Creativity is a Journey, not the Destination

Creativity is a Journey, not the Destination

Do you want more ideas?

Do you want to get unstuck?

Are you still looking for that quick fix?

Wouldn’t it be great if you only had to make one sales call, and sales kept coming through? Wouldn’t it be great if you only had to upload one social media post, and your marketing was complete? We know that sales and marketing take time and effort, so why we devote substantially less time to creativity, when it underpins two of our most important business tasks?

Do you remember the first time you had to make a cold call or knock on someone’s door to sell them something? We have been selling since we had to look for our first sponsorship for a charity endeavour, and we have been selling since; be it ourselves or a product or service. We know we need to keep these skills sharp. Why then is creativity not seen as a core skill of business?

Creativity is seen as something that is important, and it is talked about, but how well is creativity understood by companies when it comes to applying it? Does getting an artist in for a day-long workshop cover your creativity needs? Sure, as much as a one-day sales training programme with no follow-up will meet your sales needs now and into the future.

We need to see creativity as on par with sales and marketing and as a direct contributor to companies’ bottom lines. As such, it needs investment of time, attention and finance, but like any well-researched investment it will yield far more in the long term than put in.

Resourcing SNA’s : Fridays 13/6/14 and 27/6/16, Clare and Limerick

Hello All, it was great meeting you and here is the list as promised.


Keeping younger people occupied

Here is a technique for keeping children(5-12) occupied on car journeys or indeed any trip which involves you, them , and the need for quiet

Improv-Eyes – An analysis of the impact of using improvisation exercises with primary schools students for improved listening, concentration and creativity

ImprovEyes Paper

Some Improv Games for working one on one with learners


Some Group Games for Classrooms(minimum 5 people)

Group Games

Reigniting the Creative Spark

We are fast approaching the season of the home fire. Whether it’s a gas switch or the laying of kindling, a warm cosy fire represents winter and togetherness. Of course, the gas fire is easier to keep going, provided you have paid your bill. The man-made fire takes a little more work.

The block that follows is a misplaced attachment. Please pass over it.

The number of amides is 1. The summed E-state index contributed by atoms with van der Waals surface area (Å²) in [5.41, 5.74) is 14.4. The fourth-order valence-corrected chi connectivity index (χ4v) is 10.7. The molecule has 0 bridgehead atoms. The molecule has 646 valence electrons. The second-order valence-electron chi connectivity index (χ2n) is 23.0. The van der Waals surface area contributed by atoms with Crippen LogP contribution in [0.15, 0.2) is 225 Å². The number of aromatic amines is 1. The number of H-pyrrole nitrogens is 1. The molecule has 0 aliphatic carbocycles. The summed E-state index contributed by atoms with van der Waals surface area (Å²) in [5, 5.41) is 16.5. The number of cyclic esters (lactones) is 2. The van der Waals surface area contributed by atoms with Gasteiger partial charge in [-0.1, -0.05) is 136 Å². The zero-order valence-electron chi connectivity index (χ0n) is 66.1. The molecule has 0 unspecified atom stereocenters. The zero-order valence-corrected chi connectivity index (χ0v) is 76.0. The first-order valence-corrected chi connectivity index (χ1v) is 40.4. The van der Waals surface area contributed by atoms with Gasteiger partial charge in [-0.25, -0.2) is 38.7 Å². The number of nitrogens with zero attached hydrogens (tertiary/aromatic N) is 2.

This reminds me of the several years of public speaking I enjoyed at school. For 3 years I took part in everything that involved standing in front of a microphone. Unfortunately, when I walked into an imposing lecture theatre in college to join the debating society, I felt I was out of my depth, and I gave up. Around the same time, I received a “no” from a poetry competition I had entered. Rather than shrug it off, I parcelled both of these passions into a box, and left them there for 7 years.

Does this sound familiar? Is there something you have boxed away somewhere? Fires left without kindling or oxygen will eventually go out. But what you don’t realise is that flame provided more than heat. It was a focal point in that room, the crackling of wood (or rather the hiss if you live in gas land like me) stilled the mind, and brought the world to a peaceful standstill. Once that flame goes out, where is the light and heat then?

7 years after I sealed my box with lashings of self-deprivation, I opened it to look inside. There was some ashes there still, and I used them to go and try out something I wrote at a local poetry meeting. As it turned out, I didn’t really miss poetry, but sealing it in the box with the public speaking mixed the ashes. When improvisation knocked on my door 5 years ago, it fanned the tiniest spark I lit on those hybrid ashes, and I have never looked back. In acknowledging those ashes and reigniting them, regardless of how much “success” I would have from using them, I became much, much happier.

Creativity is in all of us, and the sad truth is that it lies dormant in most of us. I was able to find a way back to the things I loved most, but it took years of practise to rekindle the spark that had almost gone out. What can you do today to rekindle your spark?

Three ways to recognise when you are “Stuck”

Creativity implies a flow of ideas or moments of inspiration. In a solution-focussed mind-set, we can figure our way out of tight spots and navigate unexpected twists and turns that life seems to present to us. A “stuck” mind-set can be equated to a wheel which we propel round and round, but get nowhere. There can be plenty of momentum generated, but it never seems to get us anywhere. We can reside in this “wheel” for weeks, months, even years without knowing, because even limited effort can yield some results. If we accept that these limited results are the best we can hope for, then this wheel spinning becomes synonymous with progress.

Here are some sure-fire signs that you are “stuck”:

  1. You actually feel lethargic when it comes to everyday tasks, where you would normally feel even a little bit enthusiastic.
  2. You have a sense that something is “wrong” but can’t put your finger on exactly what.
  3. You know something needs to change, but you have no idea what, as you cannot see beyond what currently “is”.

Sometimes people use the excuse that they “simply aren’t creative” as a reason for why they stay stuck. The truth of the matter is we are all creative, but if we don’t exercise our creativity, it will waste away like any other muscle.

I have made no reference to this “stuckness” referring only to business ideas; it can apply to all aspects of life. Creativity can be used in health, finance and other areas to help you move forward. It takes a little investment of time and effort, and trust me, the view is much better off the wheel than on.